Datasets of mobile phone trajectories collected by network operators offer an unprecedented opportunity to discover new knowledge from the activity of large populations of millions. However, publishing such trajectories also raises significant privacy concerns, as they contain personal data in the form of individual movement patterns. Privacy risks induce network operators to enforce restrictive confidential agreements in the rare occasions when they grant access to collected trajectories, whereas a less involved circulation of these data would fuel research and enable reproducibility in many disciplines. In this work, we contribute a building block towards the design of privacy-preserving datasets of mobile phone trajectories that are truthful at the record level. We present GLOVE, an algorithm that implements k-anonymity, hence solving the crucial unicity problem that affects this type of data while ensuring that the anonymized trajectories correspond to real-life users. GLOVE builds on original insights about the root causes behind the undesirable unicity of mobile phone trajectories, and leverages generalization and suppression to remove them. Proof-of-concept validations with large-scale real-world datasets demonstrate that the approach adopted by GLOVE allows preserving a substantial level of accuracy in the data, higher than that granted by previous methodologies.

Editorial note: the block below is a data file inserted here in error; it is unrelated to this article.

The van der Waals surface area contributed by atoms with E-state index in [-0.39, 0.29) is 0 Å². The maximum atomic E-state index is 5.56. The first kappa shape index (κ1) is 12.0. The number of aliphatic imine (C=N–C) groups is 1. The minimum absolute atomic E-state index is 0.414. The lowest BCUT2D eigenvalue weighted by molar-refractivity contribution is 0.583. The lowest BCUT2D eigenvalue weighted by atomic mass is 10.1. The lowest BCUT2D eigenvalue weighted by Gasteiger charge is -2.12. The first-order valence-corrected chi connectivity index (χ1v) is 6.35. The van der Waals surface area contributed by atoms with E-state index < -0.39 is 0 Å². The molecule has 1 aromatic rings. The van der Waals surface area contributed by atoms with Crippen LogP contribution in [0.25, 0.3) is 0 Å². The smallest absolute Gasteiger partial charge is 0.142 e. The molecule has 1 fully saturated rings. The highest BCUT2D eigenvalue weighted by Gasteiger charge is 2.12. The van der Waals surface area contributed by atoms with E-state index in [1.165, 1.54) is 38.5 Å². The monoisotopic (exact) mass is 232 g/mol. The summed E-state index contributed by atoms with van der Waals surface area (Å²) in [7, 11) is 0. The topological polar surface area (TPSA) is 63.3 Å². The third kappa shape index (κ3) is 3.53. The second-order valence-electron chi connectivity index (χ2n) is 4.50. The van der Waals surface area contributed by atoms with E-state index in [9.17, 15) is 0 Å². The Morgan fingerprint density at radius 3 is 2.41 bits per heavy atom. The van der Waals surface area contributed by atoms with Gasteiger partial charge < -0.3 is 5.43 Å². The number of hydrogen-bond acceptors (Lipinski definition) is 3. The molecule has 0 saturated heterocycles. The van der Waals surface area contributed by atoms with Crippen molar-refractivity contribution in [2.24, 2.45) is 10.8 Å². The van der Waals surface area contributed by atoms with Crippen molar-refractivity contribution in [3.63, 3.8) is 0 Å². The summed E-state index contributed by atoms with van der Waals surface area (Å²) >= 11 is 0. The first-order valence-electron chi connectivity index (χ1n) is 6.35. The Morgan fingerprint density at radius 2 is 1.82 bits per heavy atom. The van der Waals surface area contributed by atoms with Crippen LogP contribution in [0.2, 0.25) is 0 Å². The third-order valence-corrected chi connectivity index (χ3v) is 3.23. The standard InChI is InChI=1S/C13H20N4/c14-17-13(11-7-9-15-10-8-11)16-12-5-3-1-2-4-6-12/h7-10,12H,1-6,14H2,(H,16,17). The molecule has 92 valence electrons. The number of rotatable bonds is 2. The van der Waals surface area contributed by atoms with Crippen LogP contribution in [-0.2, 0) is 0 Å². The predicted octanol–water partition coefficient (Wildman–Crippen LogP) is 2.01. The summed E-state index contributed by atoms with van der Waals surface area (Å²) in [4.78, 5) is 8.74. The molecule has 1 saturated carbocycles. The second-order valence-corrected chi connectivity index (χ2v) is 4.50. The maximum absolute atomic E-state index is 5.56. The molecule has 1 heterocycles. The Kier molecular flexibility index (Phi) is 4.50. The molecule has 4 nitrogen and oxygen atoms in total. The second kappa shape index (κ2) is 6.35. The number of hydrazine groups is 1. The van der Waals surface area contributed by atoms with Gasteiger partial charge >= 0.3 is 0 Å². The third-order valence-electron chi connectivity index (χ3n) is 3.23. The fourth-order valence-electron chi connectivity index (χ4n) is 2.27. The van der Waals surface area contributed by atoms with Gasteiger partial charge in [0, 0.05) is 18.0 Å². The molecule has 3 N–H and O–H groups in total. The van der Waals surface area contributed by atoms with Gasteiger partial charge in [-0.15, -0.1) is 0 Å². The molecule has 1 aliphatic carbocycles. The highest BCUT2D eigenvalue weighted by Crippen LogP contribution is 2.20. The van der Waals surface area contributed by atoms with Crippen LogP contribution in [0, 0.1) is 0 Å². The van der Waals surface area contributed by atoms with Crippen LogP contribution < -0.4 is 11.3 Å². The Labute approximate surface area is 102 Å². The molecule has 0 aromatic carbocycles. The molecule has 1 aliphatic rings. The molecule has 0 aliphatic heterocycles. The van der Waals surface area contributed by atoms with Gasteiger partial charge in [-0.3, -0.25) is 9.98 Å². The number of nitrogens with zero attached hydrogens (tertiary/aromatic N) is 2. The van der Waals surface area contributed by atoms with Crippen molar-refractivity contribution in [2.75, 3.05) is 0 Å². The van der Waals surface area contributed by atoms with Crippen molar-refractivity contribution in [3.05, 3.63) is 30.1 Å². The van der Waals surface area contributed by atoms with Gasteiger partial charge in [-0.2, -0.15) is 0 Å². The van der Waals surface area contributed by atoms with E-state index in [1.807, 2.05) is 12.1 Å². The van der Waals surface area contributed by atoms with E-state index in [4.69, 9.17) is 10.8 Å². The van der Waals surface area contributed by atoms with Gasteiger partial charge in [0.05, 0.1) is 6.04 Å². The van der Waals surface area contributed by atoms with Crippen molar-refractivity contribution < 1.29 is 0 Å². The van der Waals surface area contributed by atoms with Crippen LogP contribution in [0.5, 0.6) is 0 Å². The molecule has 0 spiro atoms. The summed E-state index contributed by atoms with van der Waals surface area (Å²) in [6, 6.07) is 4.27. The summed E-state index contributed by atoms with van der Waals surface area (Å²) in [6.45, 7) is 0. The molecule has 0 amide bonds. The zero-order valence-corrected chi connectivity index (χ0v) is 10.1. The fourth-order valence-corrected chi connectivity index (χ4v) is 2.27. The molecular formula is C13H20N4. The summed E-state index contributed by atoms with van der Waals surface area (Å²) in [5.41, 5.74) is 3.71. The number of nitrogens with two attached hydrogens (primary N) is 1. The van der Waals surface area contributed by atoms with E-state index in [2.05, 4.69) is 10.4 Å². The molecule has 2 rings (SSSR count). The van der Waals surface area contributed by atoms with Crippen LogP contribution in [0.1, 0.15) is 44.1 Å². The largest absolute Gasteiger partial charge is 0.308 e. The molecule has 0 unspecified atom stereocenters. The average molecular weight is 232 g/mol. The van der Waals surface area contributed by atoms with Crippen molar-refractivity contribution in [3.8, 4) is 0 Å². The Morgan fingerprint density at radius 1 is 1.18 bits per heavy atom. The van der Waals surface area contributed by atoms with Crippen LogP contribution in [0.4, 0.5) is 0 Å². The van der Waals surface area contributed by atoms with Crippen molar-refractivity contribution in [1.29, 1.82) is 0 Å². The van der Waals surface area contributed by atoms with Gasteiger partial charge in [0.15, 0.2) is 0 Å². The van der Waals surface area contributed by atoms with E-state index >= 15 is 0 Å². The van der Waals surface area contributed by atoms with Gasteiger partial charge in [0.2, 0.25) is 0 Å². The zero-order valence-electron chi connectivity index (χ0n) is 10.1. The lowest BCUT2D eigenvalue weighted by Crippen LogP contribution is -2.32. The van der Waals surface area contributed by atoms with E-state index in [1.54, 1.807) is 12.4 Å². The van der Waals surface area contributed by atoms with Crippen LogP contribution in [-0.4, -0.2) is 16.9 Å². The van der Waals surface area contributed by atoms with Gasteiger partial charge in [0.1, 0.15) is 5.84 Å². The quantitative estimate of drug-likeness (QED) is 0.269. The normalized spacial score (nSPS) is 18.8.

mobile phone trajectories; data publishing; anonymization; truthfulness